CHATHAM – In 2002, Polly Goddard's nephew Will was stationed in Kuwait with the U.S. Army awaiting the start of the Iraq war. His brother, Parker, then 13, was looking for a way to boost Will's spirits, and after a chat with his aunt, an idea was born that has become a heartfelt tradition.
As Goddard explained, Parker had been assigned a school service project but didn't have a clue what would work. He and his aunt decided to put together a small fundraiser and send boxes of holiday goodies to Will and his fellow troops. In the days before social media and smart phones, Goddard relied on the power of email to get the word out, figuring they'd raise around $100.
“We ended up raising $600,” Goddard said. “So Parker and I went to Walmart and loaded cart after cart with holiday stuff, puzzles, games and toys.”
Then they baked dozens of cookies and loaded everything into boxes for Will and his fellow soldiers. Goddard said when the packages arrived, Will was on patrol, eventually arriving back at his barracks to find his bunk hidden beneath a pile of boxes. Though communication then was slower due to lesser technology, eventually Goddard learned that the delivery was a hit.
A few years later, when Parker turned 18, he, too, joined the Army – something of a family tradition given that Goddard's father and brother are both veterans, and a number of her nieces and nephews have served or are currently serving.
Like his brother, Parker was also deployed to Iraq, inspiring Goddard to rejuvenate the sending of boxes, though not quite on the same scale as in the past. Nine years ago, however, that changed. During a conversation with friends at St. Martin's Masonic Lodge in Chatham, Goddard mentioned the donations and asked if the lodge might want to pitch in.
For the first two years, the lodge co-funded the costs of shopping for items and sending the packages overseas. Upon seeing how successful the program was, St. Martin's opted to fund it fully. Unfortunately, much of the lodge's funding came from the balloon sales at Chatham Band concerts.
“That was a huge fundraiser for the lodge and so for that to get nixed by the town, while we understand the concerns, was a huge hit to the fundraising budget in the lodge,” Goddard said.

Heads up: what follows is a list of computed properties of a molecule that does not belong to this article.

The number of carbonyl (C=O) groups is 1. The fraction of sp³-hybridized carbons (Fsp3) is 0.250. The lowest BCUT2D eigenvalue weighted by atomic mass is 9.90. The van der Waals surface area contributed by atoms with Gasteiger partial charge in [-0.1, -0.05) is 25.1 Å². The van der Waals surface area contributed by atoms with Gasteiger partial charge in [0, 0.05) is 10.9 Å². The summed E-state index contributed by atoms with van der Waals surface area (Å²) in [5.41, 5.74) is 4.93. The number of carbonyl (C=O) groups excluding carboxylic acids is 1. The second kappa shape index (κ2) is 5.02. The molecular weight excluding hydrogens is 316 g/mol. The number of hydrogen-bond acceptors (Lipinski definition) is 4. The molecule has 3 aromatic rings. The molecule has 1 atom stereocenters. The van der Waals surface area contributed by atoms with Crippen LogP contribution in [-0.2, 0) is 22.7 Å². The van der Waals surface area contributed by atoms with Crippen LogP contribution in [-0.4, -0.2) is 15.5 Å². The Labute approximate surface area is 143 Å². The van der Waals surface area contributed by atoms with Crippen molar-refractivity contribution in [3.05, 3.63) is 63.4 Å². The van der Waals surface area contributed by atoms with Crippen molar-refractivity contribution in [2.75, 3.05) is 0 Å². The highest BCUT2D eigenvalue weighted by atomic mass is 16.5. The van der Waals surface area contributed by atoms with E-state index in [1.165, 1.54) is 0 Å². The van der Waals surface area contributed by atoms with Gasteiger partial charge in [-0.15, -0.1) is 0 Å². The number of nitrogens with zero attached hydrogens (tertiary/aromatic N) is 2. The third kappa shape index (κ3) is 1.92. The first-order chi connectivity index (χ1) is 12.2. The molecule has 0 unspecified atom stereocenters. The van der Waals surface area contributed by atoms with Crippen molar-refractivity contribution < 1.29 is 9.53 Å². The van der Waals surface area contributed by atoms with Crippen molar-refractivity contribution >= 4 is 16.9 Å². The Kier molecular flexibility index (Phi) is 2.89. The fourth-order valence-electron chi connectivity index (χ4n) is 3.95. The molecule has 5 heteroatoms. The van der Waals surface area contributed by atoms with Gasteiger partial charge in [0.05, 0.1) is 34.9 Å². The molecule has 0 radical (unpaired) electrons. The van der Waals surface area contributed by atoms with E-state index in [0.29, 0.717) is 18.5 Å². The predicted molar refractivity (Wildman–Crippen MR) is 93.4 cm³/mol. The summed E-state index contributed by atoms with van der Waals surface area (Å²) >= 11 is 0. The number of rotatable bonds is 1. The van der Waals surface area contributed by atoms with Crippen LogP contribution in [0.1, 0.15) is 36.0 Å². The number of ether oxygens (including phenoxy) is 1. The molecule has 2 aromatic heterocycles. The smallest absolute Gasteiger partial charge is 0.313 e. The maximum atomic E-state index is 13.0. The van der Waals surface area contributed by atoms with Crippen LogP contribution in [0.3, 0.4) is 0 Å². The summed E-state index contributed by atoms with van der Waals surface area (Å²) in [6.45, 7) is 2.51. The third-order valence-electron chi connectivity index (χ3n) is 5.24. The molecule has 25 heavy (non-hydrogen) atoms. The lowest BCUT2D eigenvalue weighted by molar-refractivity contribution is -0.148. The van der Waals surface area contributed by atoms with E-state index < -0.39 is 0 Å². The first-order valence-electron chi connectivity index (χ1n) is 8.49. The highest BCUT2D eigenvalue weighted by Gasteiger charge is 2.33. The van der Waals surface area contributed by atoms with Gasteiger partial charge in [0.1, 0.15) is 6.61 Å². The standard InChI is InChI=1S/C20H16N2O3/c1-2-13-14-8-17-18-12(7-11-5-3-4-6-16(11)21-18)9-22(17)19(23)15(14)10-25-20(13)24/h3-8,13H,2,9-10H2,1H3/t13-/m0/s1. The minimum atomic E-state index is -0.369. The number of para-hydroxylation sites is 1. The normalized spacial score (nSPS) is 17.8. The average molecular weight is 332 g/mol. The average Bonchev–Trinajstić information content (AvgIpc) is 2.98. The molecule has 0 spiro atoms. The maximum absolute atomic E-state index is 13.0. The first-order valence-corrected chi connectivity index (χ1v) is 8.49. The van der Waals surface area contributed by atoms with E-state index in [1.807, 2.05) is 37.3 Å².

Sometimes when the money is tight, Goddard has been known to toss in a few dollars of her own. But this year the program got a lift when another lodge near Boston gave St. Martin's a donation to help supplement the Treats for Troops program. Goddard said the funds not only helped with the purchases of goodies, but also to defray the costs of shipping boxes overseas, which can be prohibitively expensive.
To find benefactors stationed overseas for the holidays, Goddard has turned to friends and colleagues, as well as social media. When there weren't any one year, she decided to focus on folks at the Veteran's Hospital in West Roxbury and put together 50 stockings filled with all manner of treats.
“It was great and the activities director up there loved it,” Goddard said. “You get to sit and talk to these guys. Sometimes we're the only visitors they get the entire time they're in the hospital, and for some it was the only gift they would get. For some of them it's actually kind of a gift to be in the hospital because they're warm and dry and fed.”
Goddard said the gifts aren't anything overly pricey, but do the job of lifting spirits.
“We don't do anything fancy,” she said. “I go to the dollar store and get these holiday mugs, word search books, and some fun little holiday things. They love the silly headbands and flashing necklaces. It's just silly stuff, but I always get them a mug because when they check out they can take it and remember that someone cared.”
This season, among with the boxes and bags of fun items were more than 50 dozen cookies that Goddard baked and decorated with a team of dedicated helpers, primarily hand-decorated sugar cutouts, though this year Goddard added some chocolate chip. To help with the baking and decorating, Goddard holds a decorating day during Thanksgiving weekend that's open to the public.
Thanks to a Second Lieutenant in the Army, who provided a wish list with personal requests, Goddard and her crew were able to put together boxes for 21 soldiers in which everybody got at least one item from their list.
To further enhance the bags for veterans and boxes for troops, Goddard includes cards made by students at Harwich Elementary School.
“They are hilarious and sweet, and very touching,” Goddard said. “Some of them you read and you just cry.”
Goddard said that while veterans and troops love the goodies, it's the cards that really warm their souls.
“When we go into the hospital, we get to see them,” Goddard said. “They'll read them and you know it's going somewhere special.”
While some might marvel at Goddard's determination to keep her annual project afloat, what with the fundraising, baking, packing, and shipping, but Goddard couldn't imagine a holiday without it.
“Veterans get me because they have signed on the line to do something that most people would never do. They put themselves at risk from a variety of things, not just warfare. It's amazing,” she said. “For me even to brighten up their day a little bit is a nice thing.”